The brain is composed of hundreds of billions of neurons. Even a small disruption in these cells and their connections can lead to devastating neurological effects, such as autism spectrum disorders, schizophrenia, amyotrophic lateral sclerosis, or Alzheimer’s disease.

To better understand mechanisms underlying these diseases and disorders, researchers at the Virginia Tech Carilion Research Institute are forming the Developmental and Translational Neurobiology Center.

Led by Michael Fox, an associate professor at the Virginia Tech Carilion Research Institute, the center will enhance existing strengths in cell and molecular neuroscience at the institute and create a collaborative community for scientists studying the underlying genetic, molecular, and cellular mechanisms of neurodevelopment and neurodegenerative diseases.

“Researchers in the center will focus on exploring how connections between neural cells and their environment contribute to development, normal behavior, and disease” said Fox, who is also an associate professor of biological sciences in Virginia Tech’s College of Science.

Four scientists already conducting research at the Virginia Tech Carilion Research Institute will join Fox within the center, including Michael Friedlander, Virginia Tech’s vice president for health sciences and the founding executive director of the Virginia Tech Carilion Research Institute; Alexei Morozov, an assistant professor at both the Virginia Tech Carilion Research Institute and the Virginia Tech-Wake Forest University School of Biomedical Engineering and Sciences; and Konark Mukherjee and Gregorio Valdez, both assistant professors at the Virginia Tech Carilion Research Institute and in the Department of Biological Sciences at Virginia Tech’s College of Science.

A unifying theme in these researchers’ programs is the study of how the brain is wired and how the connections change during normal development, in aging, in disease, and following neuro-trauma.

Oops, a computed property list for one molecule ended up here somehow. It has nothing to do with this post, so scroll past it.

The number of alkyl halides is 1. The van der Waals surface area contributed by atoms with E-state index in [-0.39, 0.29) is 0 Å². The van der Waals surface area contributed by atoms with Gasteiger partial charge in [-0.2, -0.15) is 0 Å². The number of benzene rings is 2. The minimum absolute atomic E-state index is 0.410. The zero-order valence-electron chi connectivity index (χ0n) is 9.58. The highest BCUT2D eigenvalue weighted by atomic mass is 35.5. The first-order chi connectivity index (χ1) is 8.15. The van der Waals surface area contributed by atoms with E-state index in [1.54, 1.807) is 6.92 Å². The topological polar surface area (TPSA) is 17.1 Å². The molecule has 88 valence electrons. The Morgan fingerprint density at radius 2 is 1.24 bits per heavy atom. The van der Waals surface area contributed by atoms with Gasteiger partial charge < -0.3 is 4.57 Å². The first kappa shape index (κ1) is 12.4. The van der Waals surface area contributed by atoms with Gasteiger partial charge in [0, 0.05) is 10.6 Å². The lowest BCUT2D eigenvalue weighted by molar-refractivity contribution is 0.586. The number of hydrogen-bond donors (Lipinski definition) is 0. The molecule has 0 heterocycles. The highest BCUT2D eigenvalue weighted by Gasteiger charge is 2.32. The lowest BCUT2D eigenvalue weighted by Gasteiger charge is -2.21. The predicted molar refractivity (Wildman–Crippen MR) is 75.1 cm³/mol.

“Diseases that affect the brain are devastating and create enormous social, emotional, and economic burdens on our society. It’s critical for us to understand how the brain develops and changes throughout the lifespan, so that we have the knowledge and tools to create novel strategies to repair diseased or damaged brains,” Fox said. “Gaining this fundamental knowledge is no easy task, and the more world-class labs working together on neurodevelopment disorders, neurodegenerative disorders, and neuro-repair, the better our chances at novel discoveries that will impact human health.”

The center’s objectives are in line with areas already identified for future growth at the Virginia Tech Carilion Health Sciences and Technology Campus in the Roanoke Innovation Corridor,  including its brain health and disease thematic area. According to Fox, the center will also build upon the Virginia Tech Carilion Research Institute’s cognitive-computational neuroscience programs, the work of the School of Neuroscience in Virginia Tech’s College of Science, and the university’s adaptive brain and behavior destination area.

Fox said that beyond recruiting additional faculty to grow the center, he hopes to also provide more hands-on research opportunities for graduate and undergraduate students on the Roanoke campus.

“We will work with other centers and units within the Virginia Tech Carilion Research Institute and across Virginia Tech to propel experimental research approaches and collaborative studies,” Fox said. “We’re about to go through another phase of growth, and building upon some of our existing strength is important.”

The Virginia Tech Carilion Research Institute has had three major focus areas since its inception, including cardiovascular science, infectious disease-immunity, and neuroscience. Two major groups exist within the neuroscience area: the cognitive-computational group that primarily studies areas of human cognition, decision-making, and related disorders; and the molecular-cellular neurobiology group, which primarily studies the biological underpinnings of brain development, function, and neurodegenerative disease. 

“It all comes together operationally in the processes of real living brains and behavior,” said Friedlander. “This new center formalizes the structure and importance of the cellular and molecular part of the enterprise, and we are extremely fortunate to have the world-class development molecular neurobiologist Mike Fox at the helm. He has an outstanding record of training, scholarly achievement, and mentorship of students and junior faculty.”

Written by Logan Quesenbery

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